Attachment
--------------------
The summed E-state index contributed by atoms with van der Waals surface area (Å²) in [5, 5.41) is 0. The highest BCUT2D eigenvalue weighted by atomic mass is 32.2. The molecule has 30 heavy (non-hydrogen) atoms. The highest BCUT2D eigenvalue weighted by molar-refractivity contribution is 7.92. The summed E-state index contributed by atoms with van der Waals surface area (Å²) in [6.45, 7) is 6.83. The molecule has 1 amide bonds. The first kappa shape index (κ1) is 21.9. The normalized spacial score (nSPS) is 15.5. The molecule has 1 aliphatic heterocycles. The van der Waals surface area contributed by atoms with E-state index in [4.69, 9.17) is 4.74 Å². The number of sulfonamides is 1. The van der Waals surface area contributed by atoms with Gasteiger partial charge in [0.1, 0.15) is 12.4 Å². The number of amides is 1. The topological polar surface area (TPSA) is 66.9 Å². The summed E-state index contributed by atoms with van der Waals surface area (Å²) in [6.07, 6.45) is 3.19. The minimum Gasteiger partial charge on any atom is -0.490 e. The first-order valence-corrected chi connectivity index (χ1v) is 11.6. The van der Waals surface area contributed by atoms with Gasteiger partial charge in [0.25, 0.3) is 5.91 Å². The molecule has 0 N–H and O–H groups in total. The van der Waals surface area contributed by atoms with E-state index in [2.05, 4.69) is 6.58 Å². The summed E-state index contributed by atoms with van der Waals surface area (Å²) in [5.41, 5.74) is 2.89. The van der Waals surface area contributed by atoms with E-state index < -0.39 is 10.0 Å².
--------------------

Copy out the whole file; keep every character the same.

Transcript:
The summed E-state index contributed by atoms with van der Waals surface area (Å²) in [5, 5.41) is 0. The highest BCUT2D eigenvalue weighted by atomic mass is 32.2. The molecule has 30 heavy (non-hydrogen) atoms. The highest BCUT2D eigenvalue weighted by molar-refractivity contribution is 7.92. The summed E-state index contributed by atoms with van der Waals surface area (Å²) in [6.45, 7) is 6.83. The molecule has 1 amide bonds. The first kappa shape index (κ1) is 21.9. The normalized spacial score (nSPS) is 15.5. The molecule has 1 aliphatic heterocycles. The van der Waals surface area contributed by atoms with E-state index in [4.69, 9.17) is 4.74 Å². The number of sulfonamides is 1. The van der Waals surface area contributed by atoms with Gasteiger partial charge in [0.1, 0.15) is 12.4 Å². The number of amides is 1. The topological polar surface area (TPSA) is 66.9 Å². The summed E-state index contributed by atoms with van der Waals surface area (Å²) in [6.07, 6.45) is 3.19. The minimum Gasteiger partial charge on any atom is -0.490 e. The first-order valence-corrected chi connectivity index (χ1v) is 11.6. The van der Waals surface area contributed by atoms with Gasteiger partial charge in [0.25, 0.3) is 5.91 Å². The molecule has 0 N–H and O–H groups in total. The van der Waals surface area contributed by atoms with E-state index in [2.05, 4.69) is 6.58 Å². The summed E-state index contributed by atoms with van der Waals surface area (Å²) in [5.41, 5.74) is 2.89. The van der Waals surface area contributed by atoms with E-state index < -0.39 is 10.0 Å².